The local economy has landed in a kind of sweet spot for real estate investors, he says. As the region emerges from recession and a housing bust, real estate is undervalued and interest rates are at historic lows. The mix is attracting the attention of investors, but to cut a deal it’s critical to strike while the iron is hot because the conditions, inevitably, will be fleeting.
“We have a window opening with some of these buildings,” he says. “We can’t let the ideal get in the way of the very good.”
Przybylko wholeheartedly rejects the notion that the project he proposes will inject an unsavory residential element into the heart of a thriving entertainment district.
Critics infer too much from the fact that the condos are to be economically priced and comparatively small. Such units would be an ideal first home for well-educated young people who might like the idea of living in a lively arts district.
“What I’m hearing is negative thinking, looking too much in terms of short-term needs,” says Przybylko. “How about this – is it possible we could retain some youth in Woonsocket?”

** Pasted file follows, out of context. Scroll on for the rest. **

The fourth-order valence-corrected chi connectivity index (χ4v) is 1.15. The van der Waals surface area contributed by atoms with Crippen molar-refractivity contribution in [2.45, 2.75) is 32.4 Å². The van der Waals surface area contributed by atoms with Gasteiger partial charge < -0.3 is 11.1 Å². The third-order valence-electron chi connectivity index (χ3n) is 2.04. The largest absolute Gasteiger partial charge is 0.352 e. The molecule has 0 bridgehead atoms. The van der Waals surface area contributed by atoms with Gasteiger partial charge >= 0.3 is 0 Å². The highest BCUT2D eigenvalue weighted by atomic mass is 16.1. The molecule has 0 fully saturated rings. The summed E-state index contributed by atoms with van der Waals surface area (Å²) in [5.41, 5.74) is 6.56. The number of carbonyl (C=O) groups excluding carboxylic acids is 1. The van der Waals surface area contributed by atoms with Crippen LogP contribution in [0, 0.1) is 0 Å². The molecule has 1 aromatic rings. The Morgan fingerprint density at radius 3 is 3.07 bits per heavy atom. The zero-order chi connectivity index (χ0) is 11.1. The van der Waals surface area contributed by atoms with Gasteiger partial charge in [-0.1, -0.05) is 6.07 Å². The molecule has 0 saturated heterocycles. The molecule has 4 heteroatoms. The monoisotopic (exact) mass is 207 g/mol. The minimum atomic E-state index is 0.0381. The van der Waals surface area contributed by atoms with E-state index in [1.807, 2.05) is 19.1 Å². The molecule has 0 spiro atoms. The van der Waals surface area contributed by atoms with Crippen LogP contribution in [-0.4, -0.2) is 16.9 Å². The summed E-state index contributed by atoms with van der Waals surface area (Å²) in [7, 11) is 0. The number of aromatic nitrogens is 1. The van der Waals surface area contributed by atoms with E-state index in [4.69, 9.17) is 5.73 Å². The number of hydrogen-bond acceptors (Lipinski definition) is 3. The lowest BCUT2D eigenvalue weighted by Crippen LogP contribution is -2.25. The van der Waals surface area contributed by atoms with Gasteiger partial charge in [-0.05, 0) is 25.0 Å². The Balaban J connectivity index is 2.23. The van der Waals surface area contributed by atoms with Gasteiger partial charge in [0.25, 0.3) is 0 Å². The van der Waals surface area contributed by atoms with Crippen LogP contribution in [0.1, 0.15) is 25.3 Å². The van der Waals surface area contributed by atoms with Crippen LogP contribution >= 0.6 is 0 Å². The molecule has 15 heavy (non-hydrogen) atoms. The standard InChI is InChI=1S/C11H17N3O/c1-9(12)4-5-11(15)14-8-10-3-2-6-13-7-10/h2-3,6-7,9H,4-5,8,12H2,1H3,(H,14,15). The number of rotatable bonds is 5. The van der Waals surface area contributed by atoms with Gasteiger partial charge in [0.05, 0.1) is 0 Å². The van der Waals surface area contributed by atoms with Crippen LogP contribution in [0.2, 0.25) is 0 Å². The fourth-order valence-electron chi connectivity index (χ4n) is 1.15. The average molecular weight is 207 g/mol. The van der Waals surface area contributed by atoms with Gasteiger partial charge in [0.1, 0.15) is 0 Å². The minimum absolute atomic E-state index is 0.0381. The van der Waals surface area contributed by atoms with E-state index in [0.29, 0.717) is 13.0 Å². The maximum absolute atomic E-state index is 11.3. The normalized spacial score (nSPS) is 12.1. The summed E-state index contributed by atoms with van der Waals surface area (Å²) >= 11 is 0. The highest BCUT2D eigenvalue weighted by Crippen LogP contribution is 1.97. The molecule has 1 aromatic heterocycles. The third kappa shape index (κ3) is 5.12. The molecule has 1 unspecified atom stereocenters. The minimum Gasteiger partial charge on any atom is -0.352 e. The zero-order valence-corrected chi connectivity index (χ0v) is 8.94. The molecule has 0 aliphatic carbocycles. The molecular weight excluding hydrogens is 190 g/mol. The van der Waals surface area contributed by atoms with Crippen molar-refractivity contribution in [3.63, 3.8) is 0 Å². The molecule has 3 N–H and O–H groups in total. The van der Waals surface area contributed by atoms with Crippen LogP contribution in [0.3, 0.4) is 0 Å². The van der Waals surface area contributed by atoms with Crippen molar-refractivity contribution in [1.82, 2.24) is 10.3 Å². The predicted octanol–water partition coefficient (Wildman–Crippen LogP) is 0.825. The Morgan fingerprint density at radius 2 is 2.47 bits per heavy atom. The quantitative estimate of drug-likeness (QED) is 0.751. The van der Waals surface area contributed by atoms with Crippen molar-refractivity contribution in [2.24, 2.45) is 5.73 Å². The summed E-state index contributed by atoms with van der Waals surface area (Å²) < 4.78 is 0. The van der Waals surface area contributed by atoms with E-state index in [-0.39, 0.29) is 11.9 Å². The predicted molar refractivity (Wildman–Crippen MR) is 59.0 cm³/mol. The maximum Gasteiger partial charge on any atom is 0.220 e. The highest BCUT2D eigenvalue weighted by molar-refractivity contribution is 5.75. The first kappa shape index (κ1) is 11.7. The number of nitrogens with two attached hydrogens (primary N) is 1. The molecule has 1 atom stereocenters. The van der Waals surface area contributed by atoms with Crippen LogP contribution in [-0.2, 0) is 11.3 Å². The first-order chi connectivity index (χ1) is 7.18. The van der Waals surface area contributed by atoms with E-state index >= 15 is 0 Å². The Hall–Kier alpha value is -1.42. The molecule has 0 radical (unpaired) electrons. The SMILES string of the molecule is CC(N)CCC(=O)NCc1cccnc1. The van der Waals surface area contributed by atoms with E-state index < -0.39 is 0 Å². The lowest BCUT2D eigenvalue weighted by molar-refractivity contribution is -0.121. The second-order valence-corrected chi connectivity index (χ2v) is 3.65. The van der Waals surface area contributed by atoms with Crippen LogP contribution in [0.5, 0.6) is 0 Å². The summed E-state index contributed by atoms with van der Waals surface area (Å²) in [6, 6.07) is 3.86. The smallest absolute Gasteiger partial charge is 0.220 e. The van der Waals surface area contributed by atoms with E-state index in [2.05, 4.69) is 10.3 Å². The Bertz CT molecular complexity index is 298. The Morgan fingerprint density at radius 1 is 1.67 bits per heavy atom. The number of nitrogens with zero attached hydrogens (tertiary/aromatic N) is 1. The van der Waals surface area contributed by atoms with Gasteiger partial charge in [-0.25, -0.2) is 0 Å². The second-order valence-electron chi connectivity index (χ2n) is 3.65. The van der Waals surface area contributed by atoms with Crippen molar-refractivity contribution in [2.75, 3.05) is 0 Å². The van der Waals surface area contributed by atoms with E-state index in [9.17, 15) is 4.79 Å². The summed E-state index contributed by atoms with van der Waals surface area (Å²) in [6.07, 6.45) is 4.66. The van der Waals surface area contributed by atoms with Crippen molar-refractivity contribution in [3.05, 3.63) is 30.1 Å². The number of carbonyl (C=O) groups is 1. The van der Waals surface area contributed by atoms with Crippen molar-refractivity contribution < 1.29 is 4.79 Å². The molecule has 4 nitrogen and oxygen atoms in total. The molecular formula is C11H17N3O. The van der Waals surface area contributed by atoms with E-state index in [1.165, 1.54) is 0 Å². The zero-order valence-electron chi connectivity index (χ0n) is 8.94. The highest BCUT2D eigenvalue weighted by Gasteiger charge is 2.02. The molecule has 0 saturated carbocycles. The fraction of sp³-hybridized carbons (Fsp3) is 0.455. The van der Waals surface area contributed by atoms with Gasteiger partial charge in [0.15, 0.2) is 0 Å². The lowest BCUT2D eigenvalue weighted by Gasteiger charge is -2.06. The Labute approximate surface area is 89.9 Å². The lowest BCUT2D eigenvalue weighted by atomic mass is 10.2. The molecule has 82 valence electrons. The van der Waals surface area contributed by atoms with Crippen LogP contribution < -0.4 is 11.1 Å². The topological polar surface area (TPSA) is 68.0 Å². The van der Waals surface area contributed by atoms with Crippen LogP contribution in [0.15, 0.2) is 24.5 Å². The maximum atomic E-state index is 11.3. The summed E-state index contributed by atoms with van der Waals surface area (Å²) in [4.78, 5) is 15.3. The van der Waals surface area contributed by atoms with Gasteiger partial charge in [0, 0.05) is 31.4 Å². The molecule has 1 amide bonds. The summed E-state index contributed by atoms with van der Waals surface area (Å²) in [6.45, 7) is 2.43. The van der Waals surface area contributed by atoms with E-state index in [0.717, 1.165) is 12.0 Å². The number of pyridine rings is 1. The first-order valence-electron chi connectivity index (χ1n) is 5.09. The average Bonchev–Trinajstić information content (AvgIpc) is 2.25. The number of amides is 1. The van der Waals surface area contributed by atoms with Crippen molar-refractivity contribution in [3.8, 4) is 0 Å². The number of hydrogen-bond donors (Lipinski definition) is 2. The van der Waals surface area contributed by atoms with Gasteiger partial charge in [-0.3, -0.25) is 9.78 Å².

Though civic leaders talk of “rebranding” the city as a new center of arts and culture as a stratagem for promoting economic development, Przybylko said it can’ t hurt to bring in more people who actually live downtown.
“Downtown needs people,” he says. “Without people there is no downtown.”
Mancieri, the realtor, agrees.
“We think people might like living here and not needing a car to go everywhere,” he says. “They can walk to Ciro’s, Chan’s, or Chelo’s. The building might even appeal to older people who spend half the year here and the other half in a retirement area like Florida.”
Mancieri said the plan is to find a restaurant tenant for the ground floor, which would also support the Stadium Theatre’s mission.